Table 3. Kruskal-Wallis H Test results for (IV) WM

χ2

p

TFioxtaatlioNnsumber of 4.79 .02

Average Duration

of Fixations on

9.85 .00

AOIs

Scan Path Precision

10.27 .00

Scan Path Recall 8.80 .00

Response Time 4.71 .03

Mean Rank High Low WM WM
188.96 165.15

194.51 160.49

194.91
193.17 188.84

160.16
161.62 165.25

To compare high vs. low working memory performances in terms of return time on AOI and activity diagram comprehension, we conducted Mann-Whitney U test. The results of Mann-Whitney U test indicated that Return Time on AOI in seconds was higher for high WM performance (Mean Rank= 349.56) than for low WM performance (Mean Rank= 310.40), U= 47404.00, p= .01. Similarly, MannWhitney U tests indicated that ACD comprehension score was higher for high WM performance (Mean Rank= 196.30) than for low WM performance (Mean Rank= 158.99), U= 12032.00, p= .00

Experiment 2
To find an empirical answer for the second research question, we conducted Experiment 2, and tested the following hypotheses:
H0: There is no statistically significant difference between experimental and control groups in terms of diagram understandability scores. Ha: There is a statistically significant difference between experimental and control groups in terms of diagram understandability scores.
In order to investigate the effect of working memory capacity training on the understandability of ER diagrams, we have measured the working memory capacity as well as ERD comprehension scores before and after the cognitive training. Before the analysis, outliers were eliminated from the data based on the working memory capacity test (AOSpan) threshold. A 2x2 Repeated ANOVA was conducted to compare the effect of (independent variable) working memory capacity on (dependent variable) ERD comprehension scores in control and experimental groups. The within-subject factors were ERD comprehension score before the treatment and ERD comprehension score after the treatment. The between-subjects factor was the treatment group (control and experiment). There was no statistically significant effect of working memory capacity on the ERD comprehension scores (Wilk’s Lambda= .969, F(1,28)= .885, p= .355) (See Table 4). According to this result, we fail to reject the null hypothesis.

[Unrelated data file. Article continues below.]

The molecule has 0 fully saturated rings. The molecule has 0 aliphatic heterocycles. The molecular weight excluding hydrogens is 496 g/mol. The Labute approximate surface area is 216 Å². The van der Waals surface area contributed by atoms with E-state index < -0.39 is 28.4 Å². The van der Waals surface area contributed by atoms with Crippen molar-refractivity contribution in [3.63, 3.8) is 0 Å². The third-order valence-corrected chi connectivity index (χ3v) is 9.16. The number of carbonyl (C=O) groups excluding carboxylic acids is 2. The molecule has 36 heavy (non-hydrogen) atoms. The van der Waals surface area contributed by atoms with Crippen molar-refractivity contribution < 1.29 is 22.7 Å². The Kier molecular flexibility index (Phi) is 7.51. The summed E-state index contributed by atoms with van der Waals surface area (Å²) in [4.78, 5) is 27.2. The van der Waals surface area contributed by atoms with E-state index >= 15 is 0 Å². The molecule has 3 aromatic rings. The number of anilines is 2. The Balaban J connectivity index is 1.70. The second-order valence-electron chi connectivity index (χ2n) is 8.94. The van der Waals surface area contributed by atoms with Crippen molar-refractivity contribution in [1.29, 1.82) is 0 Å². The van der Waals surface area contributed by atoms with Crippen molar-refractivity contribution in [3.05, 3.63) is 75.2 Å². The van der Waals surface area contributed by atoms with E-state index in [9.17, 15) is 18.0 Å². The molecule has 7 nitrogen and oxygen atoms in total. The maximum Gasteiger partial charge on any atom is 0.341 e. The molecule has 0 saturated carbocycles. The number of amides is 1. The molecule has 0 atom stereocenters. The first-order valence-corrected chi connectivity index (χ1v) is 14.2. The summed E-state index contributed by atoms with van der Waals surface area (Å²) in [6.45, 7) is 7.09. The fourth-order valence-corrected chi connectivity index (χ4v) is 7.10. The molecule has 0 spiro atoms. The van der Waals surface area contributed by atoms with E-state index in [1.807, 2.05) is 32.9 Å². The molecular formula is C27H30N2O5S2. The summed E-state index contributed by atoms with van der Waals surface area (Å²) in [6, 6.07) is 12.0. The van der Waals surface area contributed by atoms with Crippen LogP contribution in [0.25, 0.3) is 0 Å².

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Table 4. 2X2 Repeated ANOVA Results
ERD comprehension ERD comprehension*treatment group

Wilk’s Lambda df

Error df

F

p ηp2

.969

1

28

.885 .355 .031

.950

1

28

1.463 .237 .050

Mean ERD comprehension scores before and after the treatment were 76.842 and 71.228 respectively for the active control group and 70.526 and 71.228 respectively for the experimental group. Although there was no statistically significant difference between control and experimental groups, mean ERD comprehension scores of the active control group decreased after the treatment, whereas mean ERD comprehension scores of the experimental group increased after the treatment.
When descriptive statistics for control and experimental groups on ERD comprehension scores - both before and after the treatment -- were analyzed, an increase in comprehension scores and working memory performance was observed. According to the descriptive statistics, the increase in ERD comprehension scores in the active control group (M= -5.61, SD= 15.85) was negative, while the experimental group (M= .70, SD= 12.56) showed increased comprehension scores after the treatment. Similarly, the mean increase in working memory performance for the experimental group was higher. We used two span tasks (AOSpan and Symmetry Span) for working memory performance measure. The Increase in AOSpan was 18% for the experimental group (M= 17.87, SD= 19.76) and was higher than for the active-control group (M= 11.20, SD= 10.39). The increase in Symmetry Span performance was 8% in the experimental group (M= 8.10, SD= 23.82) and higher than for the active control group (M= - 4.29, SD= 21.40).